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Riot Soprrrranos

Poor Manon Lescaut: She just can’t get a break in Puccini’s opera of the same name. Fine, so she does not-so-clever things like waffling about getting her jewels when she should be rushing out to escape, but does it really warrant deportation to Louisiana with a bunch of harlots for company? And what about that endless walk in some kind of desert? Or the fact that Manon (SPOILER ALERT!) dies at the end. Ah, opera, so kind and yet so cruel to your women… And so inspirational?

This week’s broadcast embodies my idea of a perfect weekend: You can both see Manon Lescaut and hear about the exciting exhibition “WACK! Art and the Feminist Revolution” (which you can visit until May 12 if you happen to live in New York City). Manon Lescaut and “WACK!” balance each other perfectly, the peanut-butter-and-jelly combo of cultural snacks.Indeed, they go well together because despite its bummer appearances (its heroines often encounter a tragic fate—just ask poor Lucia, Cio-Cio-San, Isolde, Carmen, Violetta, Mimi…), opera more often than not places women at the center of the action, elevating them through the power of music to the status of towering beings radiating potency. The dames may die, but they do it in the most aesthetically pleasing manner possible—which is just dandy since we are talking about art and not real life, a crucial distinction the more socially conservative among us need to be reminded of sometimes.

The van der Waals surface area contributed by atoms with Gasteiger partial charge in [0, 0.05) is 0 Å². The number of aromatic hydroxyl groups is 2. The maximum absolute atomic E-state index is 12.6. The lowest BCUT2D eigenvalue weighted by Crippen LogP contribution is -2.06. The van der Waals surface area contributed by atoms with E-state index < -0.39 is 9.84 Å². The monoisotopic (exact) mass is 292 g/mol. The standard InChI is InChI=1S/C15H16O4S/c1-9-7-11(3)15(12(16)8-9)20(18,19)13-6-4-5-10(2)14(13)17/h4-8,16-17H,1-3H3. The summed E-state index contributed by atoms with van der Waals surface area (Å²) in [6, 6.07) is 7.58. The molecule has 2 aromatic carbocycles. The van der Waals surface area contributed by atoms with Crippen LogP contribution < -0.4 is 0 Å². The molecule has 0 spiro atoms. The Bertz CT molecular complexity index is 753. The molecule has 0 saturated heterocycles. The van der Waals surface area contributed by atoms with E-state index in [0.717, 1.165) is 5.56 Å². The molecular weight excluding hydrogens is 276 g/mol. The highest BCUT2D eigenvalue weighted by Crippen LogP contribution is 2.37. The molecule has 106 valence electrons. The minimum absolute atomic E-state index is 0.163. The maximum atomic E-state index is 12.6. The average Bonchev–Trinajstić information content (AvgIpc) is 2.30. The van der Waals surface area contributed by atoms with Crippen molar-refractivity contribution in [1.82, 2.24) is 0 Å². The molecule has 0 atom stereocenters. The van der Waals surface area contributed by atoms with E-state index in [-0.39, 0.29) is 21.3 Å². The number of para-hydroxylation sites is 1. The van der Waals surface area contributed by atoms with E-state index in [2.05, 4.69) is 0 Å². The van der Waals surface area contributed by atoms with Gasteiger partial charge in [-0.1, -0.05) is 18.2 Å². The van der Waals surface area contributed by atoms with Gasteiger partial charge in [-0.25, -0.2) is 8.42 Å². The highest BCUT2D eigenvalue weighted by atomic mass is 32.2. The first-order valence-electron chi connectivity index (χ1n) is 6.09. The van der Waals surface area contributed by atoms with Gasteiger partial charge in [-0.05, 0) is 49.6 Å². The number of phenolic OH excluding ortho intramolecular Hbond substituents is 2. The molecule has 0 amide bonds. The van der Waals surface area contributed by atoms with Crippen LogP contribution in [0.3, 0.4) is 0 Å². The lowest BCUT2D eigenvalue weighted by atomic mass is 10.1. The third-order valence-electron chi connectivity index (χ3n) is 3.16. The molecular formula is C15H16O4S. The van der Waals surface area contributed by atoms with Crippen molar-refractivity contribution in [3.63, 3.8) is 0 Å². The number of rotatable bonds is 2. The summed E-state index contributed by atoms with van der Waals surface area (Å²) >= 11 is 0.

“WACK!” is just as thrilling in a completely different way. There, women are center stage again, but this time they are the authors—and with an often ferocious agenda at that, like the ancestors of the riot grrrl who rocked the 1990s. Gathering about 120 contributors as diverse as Carolee Schneemann, Martha Rosler, Louise Bourgeois, Adrian Piper, Nancy Spero, Ulrike Ottinger and Judy Chicago, the show covers 40 years of art that could be political, contrarian, messy, inspired. Even when it’s, frankly, not all that good, it displays unabashed passion that makes it endearing. We’re a far cry from Puccini’s heroine, beautifully emoting her love before expiring; the “WACK!” women scream and shout, experiment, trample preconceived notions about gender, and generally misbehave the way women aren’t meant to.

In one medium, women’s emotions are delivered with overwhelming stylized beauty, while in the other they often deliberately come across as ugly and screechy (visually screechy—yes, it’s possible), reality hitting you full-on like a hammer. The great thing is that both approaches are not mutually exclusive but mutually enriching, and both are a far cry from, say, the chick-lit we’re told women dig. It’s just nice to know there are options.

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SundayArts is made possible in part by First Republic Bank and by the Rubin Museum of Art. Funding for SundayArts is also made possible by Rosalind P. Walter, The Paul and Irma Milstein Foundation, The Philip & Janice Levin Foundation, Elise Jaffe and Jeffrey Brown, Jody and John Arnhold, and The Lemberg Foundation. This program is supported, in part, by public funds from the New York City Department of Cultural Affairs in partnership with the City Council. Additional funding provided by members of THIRTEEN.
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